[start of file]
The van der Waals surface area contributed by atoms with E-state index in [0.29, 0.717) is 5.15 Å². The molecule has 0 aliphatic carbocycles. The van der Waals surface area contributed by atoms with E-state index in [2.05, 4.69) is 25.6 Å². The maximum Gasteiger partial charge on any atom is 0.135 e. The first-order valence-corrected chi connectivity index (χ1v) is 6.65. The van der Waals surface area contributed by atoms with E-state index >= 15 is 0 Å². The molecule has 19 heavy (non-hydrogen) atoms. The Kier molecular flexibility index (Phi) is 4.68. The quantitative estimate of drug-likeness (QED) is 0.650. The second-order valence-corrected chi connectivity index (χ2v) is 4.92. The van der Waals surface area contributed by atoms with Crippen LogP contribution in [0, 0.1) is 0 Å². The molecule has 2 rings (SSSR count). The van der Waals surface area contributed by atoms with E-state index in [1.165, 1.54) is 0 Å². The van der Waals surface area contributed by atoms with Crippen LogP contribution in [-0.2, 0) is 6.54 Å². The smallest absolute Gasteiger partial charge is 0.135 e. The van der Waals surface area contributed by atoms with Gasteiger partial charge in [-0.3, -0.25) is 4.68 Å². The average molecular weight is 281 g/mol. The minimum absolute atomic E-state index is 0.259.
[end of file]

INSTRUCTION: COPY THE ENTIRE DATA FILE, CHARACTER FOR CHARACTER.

The van der Waals surface area contributed by atoms with E-state index in [0.29, 0.717) is 5.15 Å². The molecule has 0 aliphatic carbocycles. The van der Waals surface area contributed by atoms with E-state index in [2.05, 4.69) is 25.6 Å². The maximum Gasteiger partial charge on any atom is 0.135 e. The first-order valence-corrected chi connectivity index (χ1v) is 6.65. The van der Waals surface area contributed by atoms with E-state index >= 15 is 0 Å². The molecule has 19 heavy (non-hydrogen) atoms. The Kier molecular flexibility index (Phi) is 4.68. The quantitative estimate of drug-likeness (QED) is 0.650. The second-order valence-corrected chi connectivity index (χ2v) is 4.92. The van der Waals surface area contributed by atoms with Crippen LogP contribution in [0, 0.1) is 0 Å². The molecule has 2 rings (SSSR count). The van der Waals surface area contributed by atoms with E-state index in [1.165, 1.54) is 0 Å². The van der Waals surface area contributed by atoms with Crippen LogP contribution in [-0.2, 0) is 6.54 Å². The smallest absolute Gasteiger partial charge is 0.135 e. The van der Waals surface area contributed by atoms with Gasteiger partial charge in [-0.3, -0.25) is 4.68 Å². The average molecular weight is 281 g/mol. The minimum absolute atomic E-state index is 0.259.